Go back just two weeks and around 80% of the market was predicting a 25 bps rate cut from the RBA this Tuesday, now it’s looking like a 50/50 call. Considering the mixed economic data out of Australia of late, varied signals from abroad and the lack of clear direction from the RBA, it is not hard to see why investors are so unsure about the future of monetary policy in the near-term. The situation is further complicated by varied indicators from abroad.
Last time around, the board was more dovish than the market expected, causing investors to jump to the conclusion that the RBA would loosen policy again this month. Looking over the meeting minutes and, in particular, the statement made by governor Stevens, it appears the bank was justifying its decision to trim the cash rate then, as opposed to suggesting another rate cut was on its way. Also, whilst the statement was overly dovish, it wasn’t bleak enough to result in a 50 bps cut, something we would expect from the bank if it was the emergency situation the market seemed to be suggesting post-cut, at least until the release of Q3 inflation data.
Also, there were a few key triggers for the October rate cut that don’t still hold true, or at least haven’t deteriorated. Namely, we have seen a turnaround in sentiment regarding the Chinese slowdown, sparked by better than expected export data, industrial production figures and a pick-up in sentiment in the heart of the Chinese economy, the manufacturing sector. All of which points to a bottoming of GDP this quarter, as we previously anticipated. This should bode well for the main support strut of the Australia economy, the mining sector, which has been a point of concern for the RBA.
On the other hand, domestic economic data has been fairly mixed over the last month. Whilst we saw an increase in the labour force participation rate, building approvals, home loans and consumer confidence, the RBA is also faced will abysmal levels of business confidence, struggling non-mining sectors of the economy and a big hit to non-residential housing. Also, the RBA’s commodity price index declined during October, which raises concern about a further deterioration in Australia terms of trade.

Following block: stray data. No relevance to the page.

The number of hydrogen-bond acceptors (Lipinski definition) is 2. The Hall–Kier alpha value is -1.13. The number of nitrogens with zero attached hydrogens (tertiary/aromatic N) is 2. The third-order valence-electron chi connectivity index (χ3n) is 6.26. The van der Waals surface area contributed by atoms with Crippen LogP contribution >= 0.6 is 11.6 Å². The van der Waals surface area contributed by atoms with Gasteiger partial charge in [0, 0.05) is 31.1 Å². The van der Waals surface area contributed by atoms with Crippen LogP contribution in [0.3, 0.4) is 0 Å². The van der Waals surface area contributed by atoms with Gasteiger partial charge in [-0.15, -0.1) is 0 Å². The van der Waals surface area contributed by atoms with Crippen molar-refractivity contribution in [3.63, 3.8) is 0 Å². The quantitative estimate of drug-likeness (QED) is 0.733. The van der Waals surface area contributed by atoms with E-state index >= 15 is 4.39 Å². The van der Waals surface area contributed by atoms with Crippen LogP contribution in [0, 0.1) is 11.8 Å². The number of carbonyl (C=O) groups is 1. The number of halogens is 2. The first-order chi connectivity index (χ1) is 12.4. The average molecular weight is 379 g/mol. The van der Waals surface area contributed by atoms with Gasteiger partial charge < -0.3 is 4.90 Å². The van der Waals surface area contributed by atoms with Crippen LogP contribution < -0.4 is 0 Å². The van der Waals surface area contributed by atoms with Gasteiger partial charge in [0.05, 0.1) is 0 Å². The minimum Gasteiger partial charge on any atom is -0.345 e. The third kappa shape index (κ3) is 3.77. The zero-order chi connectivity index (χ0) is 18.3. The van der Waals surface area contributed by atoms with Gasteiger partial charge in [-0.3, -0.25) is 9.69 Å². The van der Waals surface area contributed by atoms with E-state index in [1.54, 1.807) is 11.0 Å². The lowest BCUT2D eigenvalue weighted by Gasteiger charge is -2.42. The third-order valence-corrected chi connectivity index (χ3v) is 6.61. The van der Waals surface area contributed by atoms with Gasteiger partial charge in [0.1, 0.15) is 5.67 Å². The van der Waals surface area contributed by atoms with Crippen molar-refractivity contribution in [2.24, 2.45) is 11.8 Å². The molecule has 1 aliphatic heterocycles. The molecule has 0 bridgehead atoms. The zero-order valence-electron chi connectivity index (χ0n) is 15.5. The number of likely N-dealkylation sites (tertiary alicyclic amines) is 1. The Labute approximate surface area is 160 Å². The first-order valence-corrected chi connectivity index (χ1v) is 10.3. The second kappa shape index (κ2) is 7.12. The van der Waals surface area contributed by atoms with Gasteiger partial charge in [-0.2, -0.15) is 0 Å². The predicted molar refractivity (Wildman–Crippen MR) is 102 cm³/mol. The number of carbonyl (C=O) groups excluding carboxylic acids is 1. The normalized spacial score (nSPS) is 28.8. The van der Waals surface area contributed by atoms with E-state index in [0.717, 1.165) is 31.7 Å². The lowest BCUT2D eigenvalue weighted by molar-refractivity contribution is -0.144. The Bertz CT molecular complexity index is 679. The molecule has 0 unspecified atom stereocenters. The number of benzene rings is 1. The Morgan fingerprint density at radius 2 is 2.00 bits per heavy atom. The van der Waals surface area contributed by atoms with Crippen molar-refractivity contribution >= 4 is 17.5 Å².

Perhaps the most important aspect to consider, at least from a domestic perspective, is inflation. Almost single handily, Australia Q3 CPI data turned sentiment regarding a November rate cut. Market pricing suggested that around 70-80% of investors we predicting a 25 bps rate cut before the release of the CPI data, compared with just 50% now. However, although inflation is technically around the middle of the RBA’s target range of 2-3% post release, which theoretically makes a rate cut less likely, the jump higher was largely attributable to a one time effect from the government’s carbon tax. Hence, we don’t expect to see inflation push significantly higher from here. This was backed-up by producer prices over the same period, which only increased 0.6%.
However, more often than not the bank will cut the official cash rate in consecutive months, as opposed to a single cut. Furthermore, Stevens seems to enjoy adjusting monetary policy in November, having cut rates then every year since hit took the top job in 2006. Although these aren’t fundamental reasons to cut, they do provide some insight into the psychology of the RBA board.
Overall, a case could be made for a rate cut if the RBA anticipates threats to domestic growth stemming from offshore will intensify, especially when combined Australia’s weak terms of trade and high domestic currency. Whilst we think the RBA’s concerns about China have somewhat eased in the month, there is still the ever present threat of the European debt crisis and the fiscal cliff in the US. On balance, we are inclined to think the RBA will return to its wait-and-see mode, but it is going to be a very close call.
This week’s rate decision may lead to some very interesting and jumpy price action due to disagreement between market participations about what the RBA will do. Australia’s Q3 inflation data and the corresponding price action in the swap and interbank futures markets created room downside action in AUD if the RBA cuts the official cash rate. However, if the RBA doesn’t cut the official cash rate then we expect to see AUD leap higher. In particular, AUDJPY will be an interesting pair to watch if the RBA leaves rates unchanged, due to the dovishness coming from the BoJ.